• To avoid becoming overdrawn on your account, you will need to keep track of all withdrawals and deposits. You can do this by using your online banking service or your check register.
  • If you don’t keep track of your transactions, you could easily write a check for an amount that is more than you have in your account. If this happens, your check will not clear and you could incur costly overdraft fees from your bank.
  • Things you buy may cost more than you expect, due to accumulated overdraft fees.
  • Using your debit card will not keep you from becoming overdrawn on your account.

Features of a bank account

  • Return: Fixed at 4% per annum. This rate can change from time to time.
  • Risk: Minimum risk. Your money is safe in a bank account. Even if somehow the bank gets robbed, you will still get your money as the Government guarantees investments in banks up to Rs. 1 lakh. Plus, banks also insure themselves.
  • Liquidity*: Very liquid. You can withdraw any amount, up to the total balance available in your account, any time during banking hours.
  • Tenure: No fixed tenure. You can keep your money in the account as long as you wish. This could be for years together or you could withdraw it the day after you deposit it.
  • Taxes: The money that you receive as interest on your balance in the savings bank account gets added to your other taxable income and is taxed at the rate of tax applicable to you.

Now pay Rs 20 for more than 3 ATM uses at SBI, HDFC Bank, Axis

Banking consumers will have to pay more if they are prolific with ATM transactions as largest lender SBI and its private sector peers HDFC Bank snd Axis Bank have capped the free-usage at three in six metros.

The capping and additional fees on excess usage come following the recent Reserve Bank circular allowing banks to limit the number of free ATM transactions to five three in the largest six cities and two elsewhere a month.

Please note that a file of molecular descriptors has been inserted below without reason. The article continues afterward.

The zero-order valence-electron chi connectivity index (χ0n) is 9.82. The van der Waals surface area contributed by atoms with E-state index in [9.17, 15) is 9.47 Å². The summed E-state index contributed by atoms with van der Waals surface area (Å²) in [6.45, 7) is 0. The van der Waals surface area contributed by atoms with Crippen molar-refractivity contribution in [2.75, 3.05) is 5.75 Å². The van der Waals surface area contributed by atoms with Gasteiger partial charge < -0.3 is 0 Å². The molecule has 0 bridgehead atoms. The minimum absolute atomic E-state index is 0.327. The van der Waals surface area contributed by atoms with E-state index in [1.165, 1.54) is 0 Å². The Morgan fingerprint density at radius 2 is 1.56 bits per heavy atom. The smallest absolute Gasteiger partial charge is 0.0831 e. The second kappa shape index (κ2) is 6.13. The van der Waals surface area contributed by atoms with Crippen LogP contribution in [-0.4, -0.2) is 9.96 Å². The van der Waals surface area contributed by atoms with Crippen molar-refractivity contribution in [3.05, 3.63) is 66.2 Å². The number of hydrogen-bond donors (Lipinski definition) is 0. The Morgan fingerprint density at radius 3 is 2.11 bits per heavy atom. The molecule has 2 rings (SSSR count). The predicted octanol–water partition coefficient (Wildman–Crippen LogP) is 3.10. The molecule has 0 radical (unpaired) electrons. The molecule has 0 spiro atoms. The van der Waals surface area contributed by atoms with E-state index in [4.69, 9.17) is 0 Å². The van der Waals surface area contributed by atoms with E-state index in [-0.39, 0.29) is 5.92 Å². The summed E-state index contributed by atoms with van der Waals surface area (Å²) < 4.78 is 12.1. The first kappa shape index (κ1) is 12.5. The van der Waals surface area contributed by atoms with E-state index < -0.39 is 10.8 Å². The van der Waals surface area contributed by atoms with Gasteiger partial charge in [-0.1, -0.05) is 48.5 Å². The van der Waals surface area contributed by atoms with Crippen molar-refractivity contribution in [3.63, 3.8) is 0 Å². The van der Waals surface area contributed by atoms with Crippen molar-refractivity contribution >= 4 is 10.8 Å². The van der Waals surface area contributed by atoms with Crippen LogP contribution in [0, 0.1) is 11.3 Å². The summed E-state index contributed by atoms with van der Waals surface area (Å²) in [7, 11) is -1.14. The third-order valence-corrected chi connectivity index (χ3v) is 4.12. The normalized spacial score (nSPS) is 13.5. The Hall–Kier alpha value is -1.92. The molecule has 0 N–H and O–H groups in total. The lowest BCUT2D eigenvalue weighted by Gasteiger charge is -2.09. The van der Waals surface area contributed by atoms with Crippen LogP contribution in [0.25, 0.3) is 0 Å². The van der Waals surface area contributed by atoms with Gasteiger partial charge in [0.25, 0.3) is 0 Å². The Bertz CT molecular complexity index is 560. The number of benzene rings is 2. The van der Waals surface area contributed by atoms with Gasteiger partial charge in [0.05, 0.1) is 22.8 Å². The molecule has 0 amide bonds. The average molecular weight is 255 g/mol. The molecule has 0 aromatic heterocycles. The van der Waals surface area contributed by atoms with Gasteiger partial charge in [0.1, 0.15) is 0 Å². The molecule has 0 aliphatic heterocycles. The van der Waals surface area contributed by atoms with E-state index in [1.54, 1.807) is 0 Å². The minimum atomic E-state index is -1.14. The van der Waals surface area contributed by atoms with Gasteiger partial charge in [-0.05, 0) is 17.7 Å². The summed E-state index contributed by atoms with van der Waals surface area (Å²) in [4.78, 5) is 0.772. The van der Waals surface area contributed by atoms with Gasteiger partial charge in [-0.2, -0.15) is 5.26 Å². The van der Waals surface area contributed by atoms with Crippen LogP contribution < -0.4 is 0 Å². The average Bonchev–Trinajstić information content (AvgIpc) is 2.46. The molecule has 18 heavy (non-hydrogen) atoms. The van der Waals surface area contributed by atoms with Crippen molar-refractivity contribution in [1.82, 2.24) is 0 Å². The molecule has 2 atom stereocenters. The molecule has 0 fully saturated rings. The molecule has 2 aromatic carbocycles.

Under the new norms, which have been accepted by the RBI, a customer can do just three free ATM transactions in the six largest cities at own-bank machines and two elsewhere. The new limits and rates by SBI, HDFC Bank and Axis will be applicable to transactions done in Mumbai, New Delhi, Chennai, Kolkata, Bangalore and Hyderabad. The SBI was the first one to cap ATM transactions at three and impose fees of Rs 20 per subsequent transaction. Since November 1, the new norms are effective at SBI. However, the bank has allowed more free ATM transactions to those who avoid visiting its branches, and unlimited transactions for those with large balances.

The second and the third largest private sector players HDFC Bank and Axis Bank have also followed suit and said effective December 1, they too will be charging Rs 20 per transaction above five a month. While HDFC Bank will charge Rs 20 for cash withdrawals and Rs 8.5 (excluding taxes) for balance enquiry, mini statement, etc, Axis Bank will also charge Rs 20 and taxes for financial transactions and Rs 9.5 for non-financial ones.

Axis Bank, which with a little over 12,000 ATMs is the no. 2 player after SBI, however, is offering 10 free transactions for its Prime Plus savings account and Prime salary account holders. But both these account-holders need to have a minimum opening balance of Rs 1 lakh and they can have first five free transactions at non-home bank ATMs.

Source : The Economic Times